Published: August 6, 2009
As an anesthesiologist in a Nebraska hospital, he administered it to patients daily — propofol, a drug used to sedate millions of patients before surgery.
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Then one day he heard his colleagues discussing a medical article about propofol abuse.
“I thought, How the heck can you abuse propofol?” said the doctor, who asked not to be identified. “Then, in the back of my mind, I thought, I wonder what that feels like?” Soon, the doctor was injecting himself at home to sleep, then to feel its mild euphoria, then because he could not stop. He would take home leftovers from his patients’ surgical procedures — easy to do because propofol is not a controlled substance.
Propofol is a high-risk drug that Michael Jackson was given before he died, according to sources close to his family, who also said the singer’s body showed signs of longtime drug use. The toxicology report concerning Mr. Jackson’s death has been delayed as investigations expand.
While Mr. Jackson’s apparent method of using the drug was unusual — with a private doctor in his home — researchers and addiction experts say propofol abuse is growing, particularly among those with medical access like the Nebraska doctor.
One afternoon, he recalled, his 9-year-old daughter came to wake him, saw an intravenous port in his leg and said, “Please tell me that isn’t an IV.” Last fall, after 15 injections in one night, the 38-year-old anesthesiologist dozed off while driving and hit a light pole, smashing his face on the windshield.
Some experts say propofol abuse is spreading because unlike many prescription drugs, it is not a federally controlled substance. A 2007 survey of the country’s 126 anesthesiology resident training programs found that 71 percent did not secure it in a pharmacy or track its dispensing.
Two years ago, a petition urged the Drug Enforcement Administration to restrict it as a controlled substance. A spokesman for the agency said it was still evaluating whether potential abuse outweighs the benefits of easy accessibility for doctors.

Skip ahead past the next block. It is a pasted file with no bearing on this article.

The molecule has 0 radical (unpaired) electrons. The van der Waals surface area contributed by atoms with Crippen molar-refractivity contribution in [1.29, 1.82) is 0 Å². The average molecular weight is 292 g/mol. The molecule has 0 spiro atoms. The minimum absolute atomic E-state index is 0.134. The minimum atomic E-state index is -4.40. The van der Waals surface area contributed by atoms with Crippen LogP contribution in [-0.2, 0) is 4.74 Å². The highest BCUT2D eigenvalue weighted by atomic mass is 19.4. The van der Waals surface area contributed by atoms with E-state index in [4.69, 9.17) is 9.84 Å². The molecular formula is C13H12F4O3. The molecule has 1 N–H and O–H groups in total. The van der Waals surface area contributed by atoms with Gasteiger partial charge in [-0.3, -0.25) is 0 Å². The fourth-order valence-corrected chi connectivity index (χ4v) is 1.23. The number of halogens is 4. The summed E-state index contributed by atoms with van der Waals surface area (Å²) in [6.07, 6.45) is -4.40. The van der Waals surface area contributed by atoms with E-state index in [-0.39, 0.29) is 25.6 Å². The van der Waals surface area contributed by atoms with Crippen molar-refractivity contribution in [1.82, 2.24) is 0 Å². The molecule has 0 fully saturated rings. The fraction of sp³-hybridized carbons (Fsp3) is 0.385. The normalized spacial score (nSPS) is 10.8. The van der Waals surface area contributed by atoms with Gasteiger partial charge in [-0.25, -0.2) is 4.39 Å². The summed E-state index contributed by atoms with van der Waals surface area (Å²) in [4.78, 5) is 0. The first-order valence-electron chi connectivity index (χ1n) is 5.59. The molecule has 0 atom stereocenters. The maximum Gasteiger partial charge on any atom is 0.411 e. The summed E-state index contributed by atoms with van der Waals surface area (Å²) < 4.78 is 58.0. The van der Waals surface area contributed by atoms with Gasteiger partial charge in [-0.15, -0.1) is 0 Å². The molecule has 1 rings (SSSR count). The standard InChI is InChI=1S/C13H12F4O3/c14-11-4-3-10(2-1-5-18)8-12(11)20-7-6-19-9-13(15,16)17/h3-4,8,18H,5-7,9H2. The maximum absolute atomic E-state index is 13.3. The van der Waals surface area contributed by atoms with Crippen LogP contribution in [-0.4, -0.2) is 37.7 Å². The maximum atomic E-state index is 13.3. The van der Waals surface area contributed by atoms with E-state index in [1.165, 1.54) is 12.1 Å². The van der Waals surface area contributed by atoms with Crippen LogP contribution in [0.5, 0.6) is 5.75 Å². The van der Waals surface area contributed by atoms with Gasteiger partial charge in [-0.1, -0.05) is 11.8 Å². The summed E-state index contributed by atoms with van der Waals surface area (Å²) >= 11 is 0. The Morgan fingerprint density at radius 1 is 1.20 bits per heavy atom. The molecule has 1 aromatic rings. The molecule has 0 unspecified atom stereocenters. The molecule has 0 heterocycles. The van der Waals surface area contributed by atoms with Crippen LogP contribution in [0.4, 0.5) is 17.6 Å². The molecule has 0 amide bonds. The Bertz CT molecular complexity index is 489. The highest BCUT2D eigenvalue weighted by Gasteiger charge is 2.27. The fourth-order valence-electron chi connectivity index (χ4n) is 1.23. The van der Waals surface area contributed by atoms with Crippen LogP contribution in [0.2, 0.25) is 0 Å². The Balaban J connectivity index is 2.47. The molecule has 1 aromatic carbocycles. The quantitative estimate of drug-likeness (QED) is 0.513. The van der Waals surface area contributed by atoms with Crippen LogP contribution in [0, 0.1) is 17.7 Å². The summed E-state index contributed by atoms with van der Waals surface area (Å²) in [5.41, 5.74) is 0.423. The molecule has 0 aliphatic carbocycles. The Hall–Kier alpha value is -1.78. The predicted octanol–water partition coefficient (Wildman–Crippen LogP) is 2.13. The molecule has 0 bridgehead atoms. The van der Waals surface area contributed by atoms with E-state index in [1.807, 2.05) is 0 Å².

Propofol’s benefits have made it one of the most widely used anesthetics. It wears off quickly, leaves no grogginess or nausea and is not believed to be physically addictive. A white liquid doctors refer to as “milk of amnesia,” the drug is liked by abusers because it induces relaxation or sleep, can cause mild euphoria, sexual fantasies or sexual disinhibition upon waking and leaves the bloodstream so quickly it is difficult to detect.
But propofol can be extremely dangerous if not constantly monitored as it is in hospitals because it can slow breathing or lower blood pressure to the point of death. Its effects become compounded by other drugs in a person’s system. Abusers who inject it often pass out instantly, sometimes getting injured; the Nebraska doctor said he fell once and “cut my chin open.” He also started “talking gibberish” and “didn’t remember doing certain things.”
At Talbott Recovery Campus in Atlanta, an addiction treatment program, medical professionals who listed propofol among the drugs they were taking grew to 27 in 2008 from 8 in 2006, or 8 percent of those in the program, said Dr. Paul H. Earley, Talbott’s medical director.
“I think the number of deaths is well above what’s been reported,” said Dr. Robert R. Kirby, an emeritus professor of anesthesiology at the University of Florida College of Medicine, and a co-author of a recent journal article on propofol abuse.
The 2007 survey found 18 percent of the training programs reported cases of propofol abuse among employees or trainees, including seven deaths. While the numbers were small compared with other prescription drugs, the results were significantly higher than 10 years earlier.